In 2011, YouTube changed its algorithm to prioritize video length over numbers of views, which meant short viral videos would get less publicity as opposed to longer videos that kept viewers on the page. Creators updated their content accordingly to accommodate this new algorithm. With over $100 million invested in YouTube Red (a $10/month ad-free viewing subscription plan) and its ad partnership program, the fast-growing company helped popular YouTubers such as Lily Singh continue their rise to stardom.
Vloggers, how-to tutorials, graphic sketch videos, and prank channels found regular and dedicated viewers and soon it was the norm for users to tune in to regular uploads by their favorite creators. YouTube became a go-to entertainment source and YouTubers the millennial version of Hollywood celebrities.
In 2016, popular creators began to notice a worrisome change in their viewership and stats. With many YouTubers losing subscribers by 30%-40%, creators began to suspect that YouTube had changed its algorithm again. While some guessed the drop was due to increased ad inventory during the holidays or sweeping YouTube audits to clean out fake/unused accounts, Ethan Kjellberg, creator of account and content from pewdiepie shared data showing that creators were losing clicks and viewership due to YouTube’s “Suggested Videos” program.
In a video detailing his data, Kjellberg pointed out that whereas he had previously been receiving 30% of views from the Suggested Videos feature, starting in 2016, this number dropped to below 1%. YouTube denied making any changes to its algorithm but the changes creators perceived created a high level of mistrust during the period between 2016 and 2017.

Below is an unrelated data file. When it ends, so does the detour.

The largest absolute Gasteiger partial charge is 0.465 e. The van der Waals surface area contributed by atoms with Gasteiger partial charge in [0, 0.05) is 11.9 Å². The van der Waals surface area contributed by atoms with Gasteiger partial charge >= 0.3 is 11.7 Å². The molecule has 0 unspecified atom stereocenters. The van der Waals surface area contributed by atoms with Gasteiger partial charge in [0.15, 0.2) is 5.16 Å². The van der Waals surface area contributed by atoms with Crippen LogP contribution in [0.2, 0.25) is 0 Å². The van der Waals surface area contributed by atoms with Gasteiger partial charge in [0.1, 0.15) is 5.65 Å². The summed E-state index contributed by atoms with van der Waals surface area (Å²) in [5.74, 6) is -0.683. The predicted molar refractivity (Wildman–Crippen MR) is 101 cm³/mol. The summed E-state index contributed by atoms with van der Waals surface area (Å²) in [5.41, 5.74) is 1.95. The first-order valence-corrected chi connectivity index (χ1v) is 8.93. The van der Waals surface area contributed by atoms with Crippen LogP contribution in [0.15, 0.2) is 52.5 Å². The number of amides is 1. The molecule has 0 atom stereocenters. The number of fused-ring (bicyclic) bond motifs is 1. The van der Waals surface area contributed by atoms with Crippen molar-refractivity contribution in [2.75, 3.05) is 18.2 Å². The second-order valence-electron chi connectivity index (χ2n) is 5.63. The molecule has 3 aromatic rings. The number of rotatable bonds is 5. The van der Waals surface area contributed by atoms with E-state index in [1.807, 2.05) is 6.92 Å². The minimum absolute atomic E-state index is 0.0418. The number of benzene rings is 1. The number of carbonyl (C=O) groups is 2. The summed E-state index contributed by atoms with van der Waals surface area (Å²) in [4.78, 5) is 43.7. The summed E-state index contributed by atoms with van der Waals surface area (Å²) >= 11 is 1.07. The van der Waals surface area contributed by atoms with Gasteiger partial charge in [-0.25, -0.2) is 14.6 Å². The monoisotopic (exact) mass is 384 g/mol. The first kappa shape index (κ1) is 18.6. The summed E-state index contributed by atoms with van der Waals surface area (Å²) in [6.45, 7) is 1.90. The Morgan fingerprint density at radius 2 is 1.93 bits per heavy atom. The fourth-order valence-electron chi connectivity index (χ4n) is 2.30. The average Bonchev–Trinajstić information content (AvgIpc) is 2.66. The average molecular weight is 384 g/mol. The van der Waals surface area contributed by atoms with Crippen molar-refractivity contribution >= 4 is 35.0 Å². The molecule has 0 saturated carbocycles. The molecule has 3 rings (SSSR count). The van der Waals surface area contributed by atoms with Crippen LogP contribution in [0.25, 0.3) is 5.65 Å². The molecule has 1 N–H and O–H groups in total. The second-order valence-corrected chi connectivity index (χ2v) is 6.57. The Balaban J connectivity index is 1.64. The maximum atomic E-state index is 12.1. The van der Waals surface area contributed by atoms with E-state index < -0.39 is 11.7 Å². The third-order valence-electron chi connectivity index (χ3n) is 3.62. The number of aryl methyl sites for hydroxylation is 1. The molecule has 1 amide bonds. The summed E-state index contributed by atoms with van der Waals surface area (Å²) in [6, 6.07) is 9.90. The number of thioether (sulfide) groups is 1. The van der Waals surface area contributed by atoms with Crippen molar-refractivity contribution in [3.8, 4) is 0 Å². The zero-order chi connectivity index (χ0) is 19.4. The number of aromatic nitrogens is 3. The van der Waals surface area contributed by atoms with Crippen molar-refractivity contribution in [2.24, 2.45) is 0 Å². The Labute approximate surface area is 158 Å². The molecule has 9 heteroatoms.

By the middle of 2017, YouTube experienced more trouble when it came to light that ads were appearing on extremist videos, such as terrorist recruitment videos. Public pressure pushed YouTube to begin demonetizing any videos that were potentially disturbing or problematic.
But disturbing videos continued to surface, some even from well known creators. YouTube’s Chief Product Officer, Neal Mohan, and Chief Business Officer, Robert Kyncl, posted in a blog in January 2018 announcing a strident new monetizing standard: “Starting today we’re changing the eligibility requirement for monetization to 4,000 hours of watchtime within the past 12 months and 1,000 subscribers…On February 20th, 2018, we’ll also implement this threshold across existing channels on the platform, to allow for a 30 day grace period. On that date, channels with fewer than 1,000 subs or 4,000 watch hours will no longer be able to earn money on YouTube.”
This new rule hit up-and-coming creators hard and thus ended what YouTubers called the “golden age” of YouTube. The space previously occupied by individual creators began to fill with mainstream content, such as music videos from big record labels and late night shows in partnership with high-profile, Hollywood performers. The 2020 version of YouTube leaves creators who flourished during the platform’s “golden age” seeking greener digital pastures to continue their work.
Related: A New Kind of Network